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Clinical & Experimental Allergy

VH gene usage in immunoglobulin E responses of seasonal rhinitis patients allergic to grass pollen is oligoclonal and antigen driven

Authors

  • J. M. Davies,

    1. Department of Allergy, Immunology and Respiratory Medicine, The Alfred Hospital, Commercial Road, Melbourne, Vic 3004, Australia
    2. Department of Pathology and Immunology, Monash University Medical School, Commercial Road, Melbourne, Vic 3004, Australia
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  • R. E. O'Hehir

    1. Department of Allergy, Immunology and Respiratory Medicine, The Alfred Hospital, Commercial Road, Melbourne, Vic 3004, Australia
    2. Department of Pathology and Immunology, Monash University Medical School, Commercial Road, Melbourne, Vic 3004, Australia
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Dr Janet Davies, Department of Allergy, Immunology and Respiratory Medicine, The Alfred Hospital, Commercial Road, Melbourne, Vic 3004, Australia.
E-mail: Janet.Davies@med.monash.edu.au

Summary

Background IgE is the pivotal-specific effector molecule of allergic reactions yet it remains unclear whether the elevated production of IgE in atopic individuals is due to superantigen activation of B cell populations, increased antibody class switching to IgE or oligoclonal allergen-driven IgE responses.

Objectives To increase our understanding of the mechanisms driving IgE responses in allergic disease we examined immunoglobulin variable regions of IgE heavy chain transcripts from three patients with seasonal rhinitis due to grass pollen allergy.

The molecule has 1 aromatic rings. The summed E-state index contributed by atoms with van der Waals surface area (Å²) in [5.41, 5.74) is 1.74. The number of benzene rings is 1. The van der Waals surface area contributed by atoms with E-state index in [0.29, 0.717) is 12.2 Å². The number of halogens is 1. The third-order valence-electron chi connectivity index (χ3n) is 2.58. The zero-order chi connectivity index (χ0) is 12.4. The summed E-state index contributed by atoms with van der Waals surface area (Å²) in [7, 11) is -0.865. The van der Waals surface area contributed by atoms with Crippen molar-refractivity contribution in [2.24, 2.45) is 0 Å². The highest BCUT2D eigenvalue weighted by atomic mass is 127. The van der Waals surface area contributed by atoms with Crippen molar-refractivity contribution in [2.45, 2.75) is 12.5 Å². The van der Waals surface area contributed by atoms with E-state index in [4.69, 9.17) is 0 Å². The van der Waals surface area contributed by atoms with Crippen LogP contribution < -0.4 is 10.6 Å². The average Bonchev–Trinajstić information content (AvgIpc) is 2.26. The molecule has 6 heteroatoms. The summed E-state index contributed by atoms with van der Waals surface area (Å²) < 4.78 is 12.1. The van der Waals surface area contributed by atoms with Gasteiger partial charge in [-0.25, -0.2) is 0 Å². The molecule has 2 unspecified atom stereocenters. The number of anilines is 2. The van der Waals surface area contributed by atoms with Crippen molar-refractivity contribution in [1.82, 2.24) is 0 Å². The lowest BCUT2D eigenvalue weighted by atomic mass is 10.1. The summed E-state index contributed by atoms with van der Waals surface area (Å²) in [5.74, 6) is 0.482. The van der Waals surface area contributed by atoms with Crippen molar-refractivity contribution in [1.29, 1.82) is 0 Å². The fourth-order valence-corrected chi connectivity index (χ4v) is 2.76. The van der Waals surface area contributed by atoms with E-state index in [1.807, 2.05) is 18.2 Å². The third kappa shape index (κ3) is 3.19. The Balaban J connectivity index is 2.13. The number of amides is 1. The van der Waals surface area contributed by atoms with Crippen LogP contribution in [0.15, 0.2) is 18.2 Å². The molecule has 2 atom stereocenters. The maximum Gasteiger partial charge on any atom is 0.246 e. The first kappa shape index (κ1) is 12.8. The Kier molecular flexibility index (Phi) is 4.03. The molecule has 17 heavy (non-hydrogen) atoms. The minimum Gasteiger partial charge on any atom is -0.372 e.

Methods Variable domain of heavy chain-epsilon constant domain 1 cDNAs were amplified from peripheral blood using a two-step semi-nested PCR, cloned and sequenced.

Results The VH gene family usage in subject A was broadly based, but there were two clusters of sequences using genes VH 3-9 and 3-11 with unusually low levels of somatic mutations, 0–3%. Subject B repeatedly used VH 1-69 and subject C repeatedly used VH 1-02, 1-46 and 5a genes. Most clones were highly mutated being only 86–95% homologous to their germline VH gene counterparts and somatic mutations were more abundant at the complementarity determining rather than framework regions. Multiple sequence alignment revealed both repeated use of particular VH genes as well as clonal relatedness among clusters of IgE transcripts.

Conclusion In contrast to previous studies we observed no preferred VH gene common to IgE transcripts of the three subjects allergic to grass pollen. Moreover, most of the VH gene characteristics of the IgE transcripts were consistent with oligoclonal antigen-driven IgE responses.

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